ISSN (Print) - 0012-9976 | ISSN (Online) - 2349-8846

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Bailout Barometer for the State-owned Indian Banks

Using the disaggregated data covering 2007–20, the study estimates the bailout barometer for state-owned banks in India. The findings show that the magnitude of the bailout barometer, in 2020, was $400 billion or around 18% of the total liabilities at the upper end of the scale. The classifications by separate categories such as size, systemic importance, and interconnectedness show that the former two categories appear to exert the most perceptible impact in terms of bailout magnitude.

 

The risks created by explicit and implicit government guarantees for state-owned financial entities are often quite sizeable. Taking this consideration on board, the Federal Reserve Bank of Richmond has been providing an estimate of the magnitude of financial system liabilities that are guaranteed by the federal government (Marshall et al 2017). This esti­mate—termed as the bailout barometer—provides an assessment of how much of the financial system assets are explicitly or implicitly protected from losses by the government. The estimate for any year is based on the figures, as obtained at the end of the preceding year. The first such estimates made in 1999 showed that, roughly, 45% of the financial firm liabilities were protected. By 2017, this number had shot up to 60% of the total financial firm liabilities. This includes the protection provided, not only to banking and savings firms, but also to credit unions and government-sponsored enterprises (for example, Fannie Mae and Freddie Mac) as well as other pension funds. Of this, banking and savings entities accounted for roughly 35% of the total liabilities.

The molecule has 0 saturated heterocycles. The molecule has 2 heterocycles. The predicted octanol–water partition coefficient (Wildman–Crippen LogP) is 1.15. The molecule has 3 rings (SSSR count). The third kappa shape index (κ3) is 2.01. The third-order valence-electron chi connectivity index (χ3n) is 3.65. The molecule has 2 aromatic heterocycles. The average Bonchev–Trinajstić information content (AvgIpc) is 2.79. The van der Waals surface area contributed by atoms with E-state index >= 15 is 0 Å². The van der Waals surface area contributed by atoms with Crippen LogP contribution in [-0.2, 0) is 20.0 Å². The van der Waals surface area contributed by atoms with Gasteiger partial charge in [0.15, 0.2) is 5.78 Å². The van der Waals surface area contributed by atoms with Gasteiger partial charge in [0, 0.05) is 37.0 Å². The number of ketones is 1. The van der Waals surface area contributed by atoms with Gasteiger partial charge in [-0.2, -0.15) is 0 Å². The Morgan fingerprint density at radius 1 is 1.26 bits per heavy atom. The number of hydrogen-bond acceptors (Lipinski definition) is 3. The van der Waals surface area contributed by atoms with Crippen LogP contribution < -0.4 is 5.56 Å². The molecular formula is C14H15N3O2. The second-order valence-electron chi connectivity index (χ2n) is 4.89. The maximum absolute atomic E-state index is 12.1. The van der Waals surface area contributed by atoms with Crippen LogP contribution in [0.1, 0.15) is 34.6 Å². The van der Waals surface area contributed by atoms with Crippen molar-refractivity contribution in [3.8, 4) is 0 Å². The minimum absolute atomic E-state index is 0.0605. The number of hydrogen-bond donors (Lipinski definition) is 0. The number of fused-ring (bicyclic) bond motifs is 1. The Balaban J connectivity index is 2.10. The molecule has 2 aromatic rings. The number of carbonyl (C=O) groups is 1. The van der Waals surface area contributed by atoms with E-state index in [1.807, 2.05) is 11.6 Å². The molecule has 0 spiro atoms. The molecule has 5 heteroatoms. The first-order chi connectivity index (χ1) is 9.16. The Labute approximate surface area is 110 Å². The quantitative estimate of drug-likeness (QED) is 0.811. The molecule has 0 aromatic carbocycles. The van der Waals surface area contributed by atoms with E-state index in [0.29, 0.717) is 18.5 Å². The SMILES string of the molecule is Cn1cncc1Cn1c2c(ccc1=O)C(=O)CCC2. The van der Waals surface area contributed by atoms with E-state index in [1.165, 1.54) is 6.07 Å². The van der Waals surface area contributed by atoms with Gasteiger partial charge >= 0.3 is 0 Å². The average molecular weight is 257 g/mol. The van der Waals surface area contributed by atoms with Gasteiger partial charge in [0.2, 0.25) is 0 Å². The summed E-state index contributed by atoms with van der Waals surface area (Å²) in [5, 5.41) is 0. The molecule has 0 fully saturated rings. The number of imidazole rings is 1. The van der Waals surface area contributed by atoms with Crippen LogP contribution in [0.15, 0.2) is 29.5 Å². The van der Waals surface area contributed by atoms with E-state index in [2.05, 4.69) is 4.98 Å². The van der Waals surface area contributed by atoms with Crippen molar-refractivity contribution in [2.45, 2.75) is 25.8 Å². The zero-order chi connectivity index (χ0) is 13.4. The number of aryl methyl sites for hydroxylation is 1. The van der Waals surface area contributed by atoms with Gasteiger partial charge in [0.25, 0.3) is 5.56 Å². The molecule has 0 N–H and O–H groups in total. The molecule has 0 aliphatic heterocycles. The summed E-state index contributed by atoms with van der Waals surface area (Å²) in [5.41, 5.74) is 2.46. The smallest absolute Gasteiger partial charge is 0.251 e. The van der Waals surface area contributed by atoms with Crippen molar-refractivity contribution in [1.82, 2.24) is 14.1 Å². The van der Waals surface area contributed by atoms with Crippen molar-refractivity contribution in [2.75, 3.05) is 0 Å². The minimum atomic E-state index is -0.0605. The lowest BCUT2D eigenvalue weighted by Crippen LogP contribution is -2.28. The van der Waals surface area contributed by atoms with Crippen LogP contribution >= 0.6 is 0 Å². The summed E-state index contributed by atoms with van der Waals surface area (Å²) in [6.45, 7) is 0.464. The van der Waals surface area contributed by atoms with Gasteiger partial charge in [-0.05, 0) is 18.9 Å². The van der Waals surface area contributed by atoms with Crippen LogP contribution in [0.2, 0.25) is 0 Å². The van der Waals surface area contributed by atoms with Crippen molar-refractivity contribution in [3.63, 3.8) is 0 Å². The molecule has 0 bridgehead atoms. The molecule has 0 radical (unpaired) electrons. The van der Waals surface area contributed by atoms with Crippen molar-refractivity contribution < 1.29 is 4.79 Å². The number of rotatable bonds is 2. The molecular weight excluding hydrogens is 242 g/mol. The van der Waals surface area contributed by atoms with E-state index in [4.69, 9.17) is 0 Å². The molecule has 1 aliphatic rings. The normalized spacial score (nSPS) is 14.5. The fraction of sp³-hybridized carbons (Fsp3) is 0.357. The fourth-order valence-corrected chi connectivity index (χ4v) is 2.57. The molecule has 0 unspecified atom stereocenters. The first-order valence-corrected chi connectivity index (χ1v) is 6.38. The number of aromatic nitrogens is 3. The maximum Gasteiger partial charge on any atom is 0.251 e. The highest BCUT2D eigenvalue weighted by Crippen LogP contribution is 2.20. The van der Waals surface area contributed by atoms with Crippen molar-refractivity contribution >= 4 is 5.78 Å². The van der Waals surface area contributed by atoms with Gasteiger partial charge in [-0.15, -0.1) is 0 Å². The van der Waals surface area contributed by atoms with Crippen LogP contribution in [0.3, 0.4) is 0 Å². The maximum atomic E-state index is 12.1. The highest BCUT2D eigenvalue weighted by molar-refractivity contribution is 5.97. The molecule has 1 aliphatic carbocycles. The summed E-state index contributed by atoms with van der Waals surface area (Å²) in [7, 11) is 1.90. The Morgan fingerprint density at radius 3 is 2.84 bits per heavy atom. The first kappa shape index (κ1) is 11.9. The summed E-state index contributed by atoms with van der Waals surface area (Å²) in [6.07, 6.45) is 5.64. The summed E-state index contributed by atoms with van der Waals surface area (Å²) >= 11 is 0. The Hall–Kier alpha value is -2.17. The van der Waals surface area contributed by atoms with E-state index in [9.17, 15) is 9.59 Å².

In this article, we pursue the aforementioned idea and estimate the bailout barometer in the Indian context. More specifically, akin to Marshall et al (2017), we estimate the bailout barometer for the Indian state-owned banks. While there are several other institutions that are also majority owned by the government, banks are by far the most important set of financial institutions with their asset comprising, on average, aro­und 80% of the gross domestic product (GDP) during the post-2008 crisis period.1 Within this cate­gory, the state-owned banks are powerful vehicles of economic growth acting as conduits for government policies and progra­mmes. Repeated capitalisation of these banks over the past two decades also underscores their key importance in the Indian financial space. In particular, we address three interrelated questions: First, what is the size of the bailout baro­meter for the Indian state-owned banks? Second and relatedly, what is the quantum of the explicitly and implicitly guaranteed liabilities? and finally, how does this magnitude vary by size, interconnectedness, and systemic importance? To the best of our knowledge, this is presumably the first attempt at an ana­lytical assessment in the Indian context.

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Updated On : 14th Mar, 2022
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